October has been a busy month for the Union Pacific steam team. With ultrasonic testing underway on locomotive No. 4014's boiler, locomotive No. 844's "Trek to Tennessee" also is on the horizon.
"The Memphis trip will slow down the 4014 work," said Ed Dickens, senior manager – heritage operations. "This is the first big trip for several crew members."
Dickens said the crew has a pretty good idea of what needs to be done to get locomotive No. 4014 up and running, but in-depth testing and analysis will continue for a few more weeks. "The 4000 class big boys are massive locomotives, so completely restoring her will take time and lots of good old fashioned hard work," he said.
"This locomotive hasn't run since '59. It's been stored outdoors the entire time. Luckily, it benefited from that Southern California climate, and it was painted back in the 1980s, which has protected a lot of the exterior shell."
The testing and analysis will tell the team if any corrosion needs to be addressed. "We can already tell there's some corrosion in the bottom of the firebox," Dickens said. "Ash and other debris mix with water to form an acidic solution that deteriorates the metal over time. So we'll definitely need to replace that portion."
The team also has been busy preparing for No. 844's upcoming three-week-long trip, reviewing a 75-point checklist.
"The locomotive has basically been in storage," Dickens said. "We're taking it out of storage status and reassembling the boiler. We'll put the wash-out plugs back in. It's all clean. It looks beautiful."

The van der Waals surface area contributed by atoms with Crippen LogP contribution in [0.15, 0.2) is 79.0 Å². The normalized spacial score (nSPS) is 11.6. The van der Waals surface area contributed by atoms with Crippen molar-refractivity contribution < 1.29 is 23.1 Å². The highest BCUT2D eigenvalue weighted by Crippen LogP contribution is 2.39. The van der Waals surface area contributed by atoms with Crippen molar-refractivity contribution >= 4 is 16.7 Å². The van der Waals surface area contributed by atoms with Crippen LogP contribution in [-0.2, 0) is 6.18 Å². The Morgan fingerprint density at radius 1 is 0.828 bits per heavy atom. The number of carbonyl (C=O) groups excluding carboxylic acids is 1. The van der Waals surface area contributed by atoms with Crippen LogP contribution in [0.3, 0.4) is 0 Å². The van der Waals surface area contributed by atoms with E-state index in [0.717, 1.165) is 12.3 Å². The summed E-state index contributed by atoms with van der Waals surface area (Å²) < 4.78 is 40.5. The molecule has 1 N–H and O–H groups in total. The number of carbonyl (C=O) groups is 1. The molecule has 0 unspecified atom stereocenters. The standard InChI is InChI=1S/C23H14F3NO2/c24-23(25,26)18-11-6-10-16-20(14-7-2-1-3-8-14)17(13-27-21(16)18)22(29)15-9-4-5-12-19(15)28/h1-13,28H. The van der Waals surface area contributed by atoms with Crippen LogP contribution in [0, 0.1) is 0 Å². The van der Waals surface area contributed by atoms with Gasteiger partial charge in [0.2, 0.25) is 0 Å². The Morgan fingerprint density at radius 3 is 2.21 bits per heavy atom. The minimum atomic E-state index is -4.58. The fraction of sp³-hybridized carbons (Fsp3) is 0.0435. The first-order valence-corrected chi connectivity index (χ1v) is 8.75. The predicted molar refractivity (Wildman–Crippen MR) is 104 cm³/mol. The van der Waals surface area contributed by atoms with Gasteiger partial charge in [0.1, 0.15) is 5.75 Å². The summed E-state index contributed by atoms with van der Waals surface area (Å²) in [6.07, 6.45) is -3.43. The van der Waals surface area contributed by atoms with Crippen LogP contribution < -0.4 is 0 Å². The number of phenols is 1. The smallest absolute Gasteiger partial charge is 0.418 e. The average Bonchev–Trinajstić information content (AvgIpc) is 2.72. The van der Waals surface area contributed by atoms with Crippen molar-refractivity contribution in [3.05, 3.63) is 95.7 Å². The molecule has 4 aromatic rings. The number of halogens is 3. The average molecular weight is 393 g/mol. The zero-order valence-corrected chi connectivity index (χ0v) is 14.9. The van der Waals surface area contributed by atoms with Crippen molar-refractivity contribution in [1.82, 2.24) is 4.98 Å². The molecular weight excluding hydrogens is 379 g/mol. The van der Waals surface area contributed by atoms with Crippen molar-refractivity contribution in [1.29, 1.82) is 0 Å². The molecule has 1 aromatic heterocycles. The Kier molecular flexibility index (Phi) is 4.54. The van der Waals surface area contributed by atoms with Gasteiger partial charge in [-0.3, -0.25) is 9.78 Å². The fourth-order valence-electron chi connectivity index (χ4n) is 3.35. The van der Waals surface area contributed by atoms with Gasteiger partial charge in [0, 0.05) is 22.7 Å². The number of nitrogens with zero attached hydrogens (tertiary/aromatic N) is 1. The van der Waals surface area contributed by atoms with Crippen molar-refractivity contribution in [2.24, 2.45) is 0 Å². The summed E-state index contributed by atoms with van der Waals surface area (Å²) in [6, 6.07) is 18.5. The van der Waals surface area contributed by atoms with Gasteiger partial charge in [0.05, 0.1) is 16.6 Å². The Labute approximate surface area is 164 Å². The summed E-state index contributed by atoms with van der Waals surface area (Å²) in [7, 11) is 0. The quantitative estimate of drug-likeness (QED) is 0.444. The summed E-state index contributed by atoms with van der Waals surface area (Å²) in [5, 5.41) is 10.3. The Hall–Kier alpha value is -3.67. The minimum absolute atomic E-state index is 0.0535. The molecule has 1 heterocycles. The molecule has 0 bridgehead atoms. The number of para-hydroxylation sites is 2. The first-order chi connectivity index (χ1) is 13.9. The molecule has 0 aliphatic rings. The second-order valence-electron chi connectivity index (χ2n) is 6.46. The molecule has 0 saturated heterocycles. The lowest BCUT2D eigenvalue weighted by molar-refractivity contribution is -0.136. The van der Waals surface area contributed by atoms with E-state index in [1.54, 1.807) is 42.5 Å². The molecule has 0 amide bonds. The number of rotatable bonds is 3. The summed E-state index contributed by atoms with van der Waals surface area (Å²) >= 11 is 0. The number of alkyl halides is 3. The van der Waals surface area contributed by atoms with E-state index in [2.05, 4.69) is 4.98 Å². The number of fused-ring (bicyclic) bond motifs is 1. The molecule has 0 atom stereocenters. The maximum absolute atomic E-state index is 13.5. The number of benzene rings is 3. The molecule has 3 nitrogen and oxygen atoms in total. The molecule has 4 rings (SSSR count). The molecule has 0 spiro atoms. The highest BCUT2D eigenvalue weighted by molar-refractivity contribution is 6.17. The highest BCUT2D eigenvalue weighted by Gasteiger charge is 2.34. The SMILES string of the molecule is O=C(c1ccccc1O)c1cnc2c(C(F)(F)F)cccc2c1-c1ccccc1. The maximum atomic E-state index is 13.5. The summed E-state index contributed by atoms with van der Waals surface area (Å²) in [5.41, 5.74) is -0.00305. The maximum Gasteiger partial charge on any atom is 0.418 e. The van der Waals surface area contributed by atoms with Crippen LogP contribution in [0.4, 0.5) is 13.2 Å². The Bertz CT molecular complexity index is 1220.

The team has already started warming No. 844 in preparation. "We'll steam it up a few days before we leave," Dickens said. "It will remain steamed the entire time we're out on the road."
To keep the locomotive hot, the crew follows a very specific cycle every day.
"At the end of every operating day, we fill the boiler completely, and let it warm to the maximum heat to achieve maximum pressure," Dickens said. "When we're ready to put it away for the night, we extinguish the fire and cap the smoke stack and all the other air vents around the fire box."
The team has fabricated special insulating covers to help the pressure vessel keep maximum heat all night. "The pressure will drop very, very slowly," he said. "In the morning, we come down – usually about 4:30 a.m. or so – and we light the fire again. We'll steam it back up to full pressure before we embark and operate it all day long."
Although Dickens has been traveling with locomotive No. 844 for years, he still gets excited about each new trip. "It's fun going to all the different places and seeing the people, especially the children," he said. "Seeing the smiles on their faces makes all the hard work we put into these locomotives worth it."